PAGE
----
While authorities claim that the situation is under control, the panic among daily-wage earners from the north-east refuses to subside. As the exodus continues, labourers worry about families back home, and their future that hangs in the balance.
An investigation has been launched into the various SMSs that generated panic and might have contributed to the exodus of over 2,500 northeastern workers from the State, Commissioner of Police J.K. Tripathy said on Saturday. He however categorically stated that the situation was under control and there was nothing to panic about.
“We are tracking the messages and soon, we will find those who generated them. They will be strongly dealt with,” he added. Since most of the messages seem to have their origins in Hyderabad and Bengaluru, it will be difficult but can be done over a couple of days, said a senior police official. The three help lines launched by the police have been dealing with enquiries, most of which have been to know “if the situation is normal.”
Since nobody has complained about threat messages, we are looking into the kind and number of bulk messages sent in the last few days, the official said.
Fear continues to haunt most workers. Those who chose to remain in the city are still concerned about the situation of their families back home. “The city is safe but I have lived in Bangalore too for three years earlier, it was so safe then,” says Nving Kemic, a worker from Sikkim who works at a salon in Adyar here. A group of men from Mangalore who were at Central to leave for Guwahati by the 10 p.m. train said they had come to Chennai as they had no direct train from Mangalore to Guwahati. “We can be attacked here or our families can be in trouble. There are messages that things are getting worse back home, so we just want to be with families,” said Rabinder Singh.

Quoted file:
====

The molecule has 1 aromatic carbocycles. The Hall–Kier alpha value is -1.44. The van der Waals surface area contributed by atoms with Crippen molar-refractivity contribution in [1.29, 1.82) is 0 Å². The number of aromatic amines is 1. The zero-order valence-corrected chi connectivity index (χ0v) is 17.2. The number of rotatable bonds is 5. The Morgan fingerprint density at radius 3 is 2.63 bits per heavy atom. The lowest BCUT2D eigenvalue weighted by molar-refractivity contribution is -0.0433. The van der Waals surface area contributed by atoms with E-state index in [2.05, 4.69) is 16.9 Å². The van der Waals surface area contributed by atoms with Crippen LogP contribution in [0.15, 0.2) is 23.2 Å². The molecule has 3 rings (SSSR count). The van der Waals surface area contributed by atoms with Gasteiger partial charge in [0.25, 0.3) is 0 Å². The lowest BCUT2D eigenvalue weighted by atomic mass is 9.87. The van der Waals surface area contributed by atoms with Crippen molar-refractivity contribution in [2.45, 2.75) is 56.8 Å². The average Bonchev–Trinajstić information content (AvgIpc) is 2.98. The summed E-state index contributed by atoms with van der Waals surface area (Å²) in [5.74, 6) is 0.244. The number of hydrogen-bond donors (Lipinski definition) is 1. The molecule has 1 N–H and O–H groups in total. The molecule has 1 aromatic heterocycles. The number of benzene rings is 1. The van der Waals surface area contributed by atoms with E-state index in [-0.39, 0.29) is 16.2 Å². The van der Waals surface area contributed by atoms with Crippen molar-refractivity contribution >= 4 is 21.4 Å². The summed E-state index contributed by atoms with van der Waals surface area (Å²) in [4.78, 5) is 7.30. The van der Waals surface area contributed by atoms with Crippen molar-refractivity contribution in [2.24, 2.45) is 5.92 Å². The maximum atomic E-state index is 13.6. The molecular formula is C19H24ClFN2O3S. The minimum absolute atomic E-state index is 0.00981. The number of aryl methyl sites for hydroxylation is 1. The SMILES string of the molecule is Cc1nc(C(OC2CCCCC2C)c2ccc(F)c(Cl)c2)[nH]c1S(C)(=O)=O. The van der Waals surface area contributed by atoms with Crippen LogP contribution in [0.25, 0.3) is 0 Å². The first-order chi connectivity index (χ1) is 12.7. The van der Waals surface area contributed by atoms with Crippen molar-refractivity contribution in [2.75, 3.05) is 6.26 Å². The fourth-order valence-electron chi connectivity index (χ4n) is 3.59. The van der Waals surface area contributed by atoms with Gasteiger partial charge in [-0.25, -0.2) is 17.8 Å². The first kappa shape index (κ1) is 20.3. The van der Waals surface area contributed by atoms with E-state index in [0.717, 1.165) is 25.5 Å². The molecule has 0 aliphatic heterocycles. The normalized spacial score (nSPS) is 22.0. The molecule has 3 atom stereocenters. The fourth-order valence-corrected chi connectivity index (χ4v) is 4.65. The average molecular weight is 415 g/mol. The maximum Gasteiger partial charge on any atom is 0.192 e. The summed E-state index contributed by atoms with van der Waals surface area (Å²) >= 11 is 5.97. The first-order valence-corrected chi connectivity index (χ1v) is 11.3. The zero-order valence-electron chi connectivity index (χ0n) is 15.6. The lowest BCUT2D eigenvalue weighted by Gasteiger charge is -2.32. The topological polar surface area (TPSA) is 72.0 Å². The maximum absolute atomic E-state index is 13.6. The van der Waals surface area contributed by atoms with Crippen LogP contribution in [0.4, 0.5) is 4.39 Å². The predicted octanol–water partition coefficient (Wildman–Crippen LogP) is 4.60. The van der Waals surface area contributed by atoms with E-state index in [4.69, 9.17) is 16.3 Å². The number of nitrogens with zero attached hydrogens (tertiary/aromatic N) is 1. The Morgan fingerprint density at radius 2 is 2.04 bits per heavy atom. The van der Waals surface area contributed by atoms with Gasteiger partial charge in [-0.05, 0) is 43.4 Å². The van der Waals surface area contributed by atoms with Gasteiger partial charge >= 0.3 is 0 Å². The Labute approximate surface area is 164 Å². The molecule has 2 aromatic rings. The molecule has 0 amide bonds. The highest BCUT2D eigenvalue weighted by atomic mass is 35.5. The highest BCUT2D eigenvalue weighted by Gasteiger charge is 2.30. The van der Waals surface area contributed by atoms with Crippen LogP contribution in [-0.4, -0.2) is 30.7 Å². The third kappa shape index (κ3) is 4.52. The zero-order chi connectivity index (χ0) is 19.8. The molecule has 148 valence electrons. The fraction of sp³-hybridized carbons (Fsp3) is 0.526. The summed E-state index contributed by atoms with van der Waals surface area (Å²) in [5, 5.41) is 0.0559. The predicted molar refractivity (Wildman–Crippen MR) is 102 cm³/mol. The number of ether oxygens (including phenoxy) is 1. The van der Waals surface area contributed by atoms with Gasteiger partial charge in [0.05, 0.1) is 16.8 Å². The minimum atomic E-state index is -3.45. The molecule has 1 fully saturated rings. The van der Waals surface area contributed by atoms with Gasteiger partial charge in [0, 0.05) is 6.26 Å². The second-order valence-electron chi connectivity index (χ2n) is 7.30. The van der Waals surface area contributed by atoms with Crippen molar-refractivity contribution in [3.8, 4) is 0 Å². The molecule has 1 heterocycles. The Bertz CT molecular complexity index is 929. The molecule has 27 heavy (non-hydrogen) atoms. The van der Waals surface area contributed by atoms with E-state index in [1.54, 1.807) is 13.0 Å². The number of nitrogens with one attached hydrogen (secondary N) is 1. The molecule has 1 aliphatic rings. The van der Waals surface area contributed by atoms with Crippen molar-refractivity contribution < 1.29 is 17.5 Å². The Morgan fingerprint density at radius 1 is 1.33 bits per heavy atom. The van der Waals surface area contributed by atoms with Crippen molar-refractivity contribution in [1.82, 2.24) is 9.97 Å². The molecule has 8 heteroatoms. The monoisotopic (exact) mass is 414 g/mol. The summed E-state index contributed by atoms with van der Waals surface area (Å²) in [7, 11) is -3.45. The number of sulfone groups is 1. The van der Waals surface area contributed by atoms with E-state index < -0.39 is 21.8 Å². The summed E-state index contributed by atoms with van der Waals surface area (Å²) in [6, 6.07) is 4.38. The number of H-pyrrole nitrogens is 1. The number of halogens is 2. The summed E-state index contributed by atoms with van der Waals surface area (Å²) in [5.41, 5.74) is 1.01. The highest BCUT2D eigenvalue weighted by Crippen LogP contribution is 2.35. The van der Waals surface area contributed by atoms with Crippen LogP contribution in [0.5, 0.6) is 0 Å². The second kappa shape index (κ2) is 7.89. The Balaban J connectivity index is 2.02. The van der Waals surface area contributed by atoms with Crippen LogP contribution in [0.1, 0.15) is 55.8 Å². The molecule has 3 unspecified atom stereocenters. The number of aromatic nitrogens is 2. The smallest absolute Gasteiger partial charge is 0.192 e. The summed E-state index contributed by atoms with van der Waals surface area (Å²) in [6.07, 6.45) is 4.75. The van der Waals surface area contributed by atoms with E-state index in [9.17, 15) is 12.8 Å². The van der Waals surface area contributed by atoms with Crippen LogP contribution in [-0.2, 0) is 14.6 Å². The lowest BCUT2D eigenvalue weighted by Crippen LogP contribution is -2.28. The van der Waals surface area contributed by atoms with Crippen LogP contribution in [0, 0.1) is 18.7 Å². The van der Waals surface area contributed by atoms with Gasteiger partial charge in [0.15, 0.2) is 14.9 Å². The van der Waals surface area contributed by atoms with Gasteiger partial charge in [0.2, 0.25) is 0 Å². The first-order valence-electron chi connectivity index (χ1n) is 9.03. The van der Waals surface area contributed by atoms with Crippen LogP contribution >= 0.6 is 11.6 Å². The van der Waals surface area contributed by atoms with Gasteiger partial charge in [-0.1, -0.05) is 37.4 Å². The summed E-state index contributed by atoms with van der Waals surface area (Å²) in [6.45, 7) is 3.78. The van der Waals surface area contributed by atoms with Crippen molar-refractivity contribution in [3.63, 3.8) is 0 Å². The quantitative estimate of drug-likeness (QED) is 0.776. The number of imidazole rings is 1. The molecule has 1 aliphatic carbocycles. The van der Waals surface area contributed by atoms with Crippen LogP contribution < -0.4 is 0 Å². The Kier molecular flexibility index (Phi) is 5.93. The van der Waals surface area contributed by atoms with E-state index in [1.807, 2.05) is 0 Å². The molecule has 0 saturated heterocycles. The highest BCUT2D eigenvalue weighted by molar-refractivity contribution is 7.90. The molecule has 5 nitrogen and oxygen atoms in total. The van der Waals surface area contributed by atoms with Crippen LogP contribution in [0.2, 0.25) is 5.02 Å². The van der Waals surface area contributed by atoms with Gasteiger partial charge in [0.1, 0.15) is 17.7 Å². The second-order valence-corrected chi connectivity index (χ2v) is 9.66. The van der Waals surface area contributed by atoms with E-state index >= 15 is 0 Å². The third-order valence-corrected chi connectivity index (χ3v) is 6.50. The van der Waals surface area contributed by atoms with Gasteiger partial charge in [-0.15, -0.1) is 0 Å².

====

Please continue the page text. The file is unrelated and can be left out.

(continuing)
Police personnel deployed at the Central Railway station said that on Saturday morning, before the last of three trains arrived at 6 a.m., the crowds had to be managed using barricades.
Employers too were on their toes on Saturday trying to pacify the community. Lenin, who manages the outlets of a restaurant at Teynampet that has nearly 50 workers from the northeastern States said, “Many of them are thinking of leaving but we tried to make them understand that they are safe here. We are as much dependent on them as they are on us.”
Many showrooms at Express Avenue Mall recorded low employee attendance. Managers of Nike, Levis, Reebok and many others had visited their showrooms and the rooms of many workers. “We would have been more relaxed had the police or some politician come to assure us the same thing,” said Mark, who hails from Manipur. He and his three sisters work in different showrooms in the mall. One of them, Krigi, who plans to leave soon, said “Our families send us here so that we get jobs and become independent.” When asked if she is worried about her livelihood, she says, “Even when we come here, we spend many months shifting jobs. I might start a small business there, or come back here, after January.”
An Assamese migrant Debru, however, has decided to stay even as many of his friends have left the city. A security guard at a building here, he says his family is completely dependent on the Rs 8000 that he sends via money order every month. “I am not here to grab land or own a house. I will make some money for three years and go back to my wife and children."